Adventure in a Different World

I was looking over the site, GamePeople, which seems to be a gaming site aimed at a slightly older audience who are not harcore gaming fanboys and also not the “typical” casual game player.  In a sense, it caters to gamers who might not other wise be properly served by the bigger sites that seem to have almost created a strong polarisation with little overlap.  The GamePeople audience seems to fit into another area of the Venn diagram.

It was while I was looking over the site that I found the page with the heading Adventure Game Genre Reviews.  Having been involved in different aspects of the creation of adventure games over the last seventeen years, I was a little surprised to find that games as different as Assassin’s Creed and Animal Crossing.  Admittedly, there are more traditional adventures like Ceville and Monkey Island in their list, but most are what I would class as action games.

And yet, part of me has always felt that the adventure label is slightly wrong for games that are essentially point-and-click inventory and dialogue games.  Somewhere along the line the sense of “adventure” has been played down quite considerably.  There’s nothing wrong with the style of game that is the traditional adventure – I love creating them myself, after all – but it’s clear that for many people not brought up on a type of gameplay that is now seen as a niche genre, the word “adventure” conjours up something more exciting that often goes hand in hand with a certain amount of action.  I can’t help but feel that they’re probably right.  Or at least, not wrong.

A few years ago I tried to break free of the restrictions of the old adventure genre (while still making adventure games) by referring to the games I created as “escapades”.  Needless to say, I’m still waiting for that term to catch on.

21 thoughts on “Adventure in a Different World

  1. Agustín says:

    100% agreed. The “adventure” term has been bastardized these days and applies to anything from hidden object games to lighthearted action. In fact, I believe it’s one of the reasons why (typical) adventures are having such a rough time – they just aren’t being properly exposed in the market.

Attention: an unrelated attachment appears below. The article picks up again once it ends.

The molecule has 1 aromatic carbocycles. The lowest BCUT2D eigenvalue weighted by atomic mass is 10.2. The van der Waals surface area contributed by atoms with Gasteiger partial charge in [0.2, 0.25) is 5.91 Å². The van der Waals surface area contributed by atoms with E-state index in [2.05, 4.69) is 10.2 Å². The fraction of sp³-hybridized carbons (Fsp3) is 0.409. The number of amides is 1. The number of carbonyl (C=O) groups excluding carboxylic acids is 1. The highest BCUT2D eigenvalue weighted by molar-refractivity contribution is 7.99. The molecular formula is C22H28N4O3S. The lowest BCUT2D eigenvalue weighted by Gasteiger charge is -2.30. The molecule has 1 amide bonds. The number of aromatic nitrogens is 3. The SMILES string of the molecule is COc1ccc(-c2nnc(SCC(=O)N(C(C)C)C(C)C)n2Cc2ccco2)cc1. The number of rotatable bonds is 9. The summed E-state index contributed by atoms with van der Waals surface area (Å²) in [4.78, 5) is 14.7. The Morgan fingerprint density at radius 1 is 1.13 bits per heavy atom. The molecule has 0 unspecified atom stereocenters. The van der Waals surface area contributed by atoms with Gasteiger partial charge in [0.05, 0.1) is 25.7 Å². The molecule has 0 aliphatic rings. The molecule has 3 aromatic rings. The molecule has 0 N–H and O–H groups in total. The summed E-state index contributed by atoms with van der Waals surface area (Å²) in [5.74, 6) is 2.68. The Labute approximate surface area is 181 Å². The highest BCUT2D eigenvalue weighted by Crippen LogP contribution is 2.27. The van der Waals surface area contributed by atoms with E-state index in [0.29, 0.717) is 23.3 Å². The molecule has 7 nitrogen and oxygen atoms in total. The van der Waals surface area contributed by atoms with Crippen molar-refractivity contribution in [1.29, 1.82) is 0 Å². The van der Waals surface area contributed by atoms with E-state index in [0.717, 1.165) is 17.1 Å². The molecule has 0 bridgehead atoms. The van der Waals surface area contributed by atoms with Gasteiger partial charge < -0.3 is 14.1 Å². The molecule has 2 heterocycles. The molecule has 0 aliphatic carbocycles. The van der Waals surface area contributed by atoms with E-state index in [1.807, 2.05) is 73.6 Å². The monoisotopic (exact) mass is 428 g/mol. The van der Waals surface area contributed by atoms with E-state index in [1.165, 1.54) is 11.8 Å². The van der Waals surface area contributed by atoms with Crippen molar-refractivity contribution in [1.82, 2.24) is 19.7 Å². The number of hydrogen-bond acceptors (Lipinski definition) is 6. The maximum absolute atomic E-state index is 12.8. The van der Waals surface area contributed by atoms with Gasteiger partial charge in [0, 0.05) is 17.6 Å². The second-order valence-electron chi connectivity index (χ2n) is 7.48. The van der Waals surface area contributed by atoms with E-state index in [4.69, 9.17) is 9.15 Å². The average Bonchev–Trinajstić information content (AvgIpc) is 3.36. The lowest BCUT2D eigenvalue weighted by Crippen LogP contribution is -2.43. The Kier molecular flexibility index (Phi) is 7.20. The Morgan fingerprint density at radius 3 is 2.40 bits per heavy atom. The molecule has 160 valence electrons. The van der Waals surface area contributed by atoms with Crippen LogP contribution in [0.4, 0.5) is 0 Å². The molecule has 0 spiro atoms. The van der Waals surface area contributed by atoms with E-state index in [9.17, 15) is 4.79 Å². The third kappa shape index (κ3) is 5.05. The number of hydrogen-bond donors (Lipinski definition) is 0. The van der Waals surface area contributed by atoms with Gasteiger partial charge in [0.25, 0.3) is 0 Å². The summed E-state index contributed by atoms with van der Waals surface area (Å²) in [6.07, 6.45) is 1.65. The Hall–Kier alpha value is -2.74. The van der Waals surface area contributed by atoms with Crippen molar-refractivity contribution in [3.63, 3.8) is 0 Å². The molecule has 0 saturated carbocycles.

I’ve always fancied calling them “story games”. Regardless of the actual term, if we ALL agreed (publishers and developers alike) to rechristen the genre, I believe it would certainly mean a huge boost.

  2. Jannik says:

    The genre definition has definitely evolved the past 15 years or so.

    What used to define a specific type of game structure – problem-solving, exploration and story – is now by many people seen as a theme instead. As in “let’s go on an adventure”.

    IIRC, I read that on Wikipedia, and it seems correct, when you compare that statement to how most sites use the term “Adventure”, when listing reviews etc.

    I, too, don’t know exactly what we should call the old adventure genre (if anything different at all). Perhaps Interactive Stories or Story Games, but these terms don’t seem to cover everything.

    Since most games today are more or less hybrids anyway, it might be about the right time we do like the film industry – use more than one genre description for most games.

    It has of course to some degree already happened (e.g. action-adventure, action-RPG). But there’s plenty of room for more. A game like Animal Crossing could be either a simulation-adventure or simply a sim-adventure.

    That of course means that sites need sub-categories, but I don’t think that’s a problem – it’s just a service, the user can chose to ignore it.

  3. Jannik says:

    EDIT:
    “I, too, don’t know exactly what we should call the old adventure genre (if anything different at all). Perhaps Interactive Stories or Story Games, but these terms don’t seem to cover everything.”